A bird's home is
very important. Unlike us, they can't leave their house
unless we let them out. It is very important to choose the
correct cage for your pet to allow it to be happy while it
spends its time at home. Remember, because most of us are
at work for a large part of the day, a bird
will spend most of its hours here. That is why not just
any old cage will do. Keep in mind the type of bird you
are going to keep, and what would be suitable for you and
the bird. (Source: Birds USA, 1988/99
The first step in providing a comfortable home for your
bird is the cage itself. Buy the largest cage you can
afford that is suitable for the bird. At minimum, the bird
needs to be able to fully extend both wings and be able to
turn around comfortably inside the cage.
Bar spacing is critical. Birds should never be able to put
their heads through the bars of their cage. The danger is
that birds, curious as they are, have been known to put
their head through the bars, get stuck, and not be able to
get back in.
Every cage should have some horizontal bars for the bird
to climb up and down. While birds can navigate up and down
vertical bars, it is more difficult.
There are several types of cages made of different
materials in varying price ranges. Most cages are made of
some type of metal.
1) Wire: In the lower price range, there are
cages made of wire. The wire
may or may not be painted or powder-coated. These cages
come in sizes suitable for finches up to a medium sized
parrot such as a Pionus. If you choose a wire cage, be
sure that the wire is not made of a metal that is toxic,
and that the paint does not contain lead.
2) Iron/Steel: Many cages are made of iron or
steel and are then sandblasted and powder-coated. These
cages are durable, long lasting, and withstand busy beaks
and escape artists. They usually come with a stand,
some have seed guards or playpens as well. They come in a
wide variety of colors, but as before, be sure the paint
does not contain lead. Stainless-steel cages are
indestructible, easy to keep clean, and fairly expensive.
Look for the following on all metal cages: Check to see
that there are no covering bars anywhere on the cage. All
welds should be smooth with no sharp edges. All doors
should be escape-proof or easily made to lock with a clip
or lock. When buying a cage, one thing to think of is the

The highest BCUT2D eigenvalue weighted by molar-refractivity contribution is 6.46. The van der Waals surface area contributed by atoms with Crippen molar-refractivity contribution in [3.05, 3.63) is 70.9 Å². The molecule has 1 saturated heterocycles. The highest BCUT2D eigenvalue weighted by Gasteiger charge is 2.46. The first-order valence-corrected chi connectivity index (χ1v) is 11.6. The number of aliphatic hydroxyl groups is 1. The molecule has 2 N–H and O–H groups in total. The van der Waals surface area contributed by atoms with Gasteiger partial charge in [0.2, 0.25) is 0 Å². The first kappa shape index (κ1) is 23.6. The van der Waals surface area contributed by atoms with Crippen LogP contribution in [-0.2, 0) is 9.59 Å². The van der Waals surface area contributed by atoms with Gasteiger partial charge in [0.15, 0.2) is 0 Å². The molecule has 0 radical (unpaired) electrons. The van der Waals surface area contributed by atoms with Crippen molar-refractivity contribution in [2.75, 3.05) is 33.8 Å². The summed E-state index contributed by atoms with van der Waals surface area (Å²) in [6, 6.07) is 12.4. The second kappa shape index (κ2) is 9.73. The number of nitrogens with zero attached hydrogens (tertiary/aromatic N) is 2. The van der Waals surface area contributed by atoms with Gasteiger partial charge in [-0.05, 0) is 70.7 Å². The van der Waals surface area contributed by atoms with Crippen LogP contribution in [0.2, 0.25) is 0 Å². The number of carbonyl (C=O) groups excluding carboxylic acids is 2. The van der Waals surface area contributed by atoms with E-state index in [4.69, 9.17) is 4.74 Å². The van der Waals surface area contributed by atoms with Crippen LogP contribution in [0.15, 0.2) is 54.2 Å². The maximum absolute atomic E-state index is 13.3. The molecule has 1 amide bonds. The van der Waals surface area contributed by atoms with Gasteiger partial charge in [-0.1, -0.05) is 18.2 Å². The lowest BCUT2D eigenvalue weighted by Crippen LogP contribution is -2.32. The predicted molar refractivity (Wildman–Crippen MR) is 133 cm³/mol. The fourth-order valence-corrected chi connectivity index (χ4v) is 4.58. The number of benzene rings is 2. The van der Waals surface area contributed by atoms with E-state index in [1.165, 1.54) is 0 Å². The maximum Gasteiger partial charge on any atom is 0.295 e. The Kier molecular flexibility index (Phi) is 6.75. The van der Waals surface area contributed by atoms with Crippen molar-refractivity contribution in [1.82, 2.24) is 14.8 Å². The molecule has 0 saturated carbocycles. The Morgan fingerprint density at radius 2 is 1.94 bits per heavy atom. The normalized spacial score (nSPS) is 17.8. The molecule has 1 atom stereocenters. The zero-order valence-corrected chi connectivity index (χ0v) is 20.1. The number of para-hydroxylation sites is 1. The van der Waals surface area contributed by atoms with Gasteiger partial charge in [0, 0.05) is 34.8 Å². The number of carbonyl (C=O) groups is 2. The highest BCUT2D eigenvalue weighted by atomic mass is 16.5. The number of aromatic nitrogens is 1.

expected life span of the bird compared to saving money on
a cage that won't last very long. The large birds, like
the macaws and cockatoos may live to be 70 or 80 years.
Even a small bird such as a Senegal or Conure may live 30
or so years.
3) Glass/Acrylic: There are several types of
cages that use other materials, such as acrylic or glass.
These cages are designed to keep the mess
contained inside them, as well as giving an unobstructed
view of the bird inside. If you choose a nonstandard cage,
make sure that you add extra ladders and perches. Birds
need to climb around for exercise. If you decide to get a
new cage for your bird, be sure to let them adjust slowly.
Remember that they are creatures of habit, and moving may
upset them at first. It may help to add things from the
old cage to the new one, as well as placing the two cages
next to each other.
While you want to
get as big a cage as possible for your bird, make sure the
bars aren't spaced far apart that your bird could stick
its head through them.
Here are some guidelines for
bar spacing by species:
finches, canaries: 3/8 to 1/2 inch
small parakeets, small conures, lovebirds: 1/2 to 3/4
large parakeets, medium-sized parrots, mini macaws,
small cockatoos, African Greys, amazons, Eclectus: 3/4
to 1 1/2 inch
and Macaws: 1 1/4 to 1 1/2 inch
sizes: (measurements are length by depth by height)
canaries (flight cages) 36x18x18 inches
small parakeets, small conures, lovebirds: 18x18x24
large parakeets, medium-sized parrots, mini macaws
cockatoos, Eclectus African Greys, amazons: 24x20x24
cockatoos, amazons and macaws: 3x3x5 feet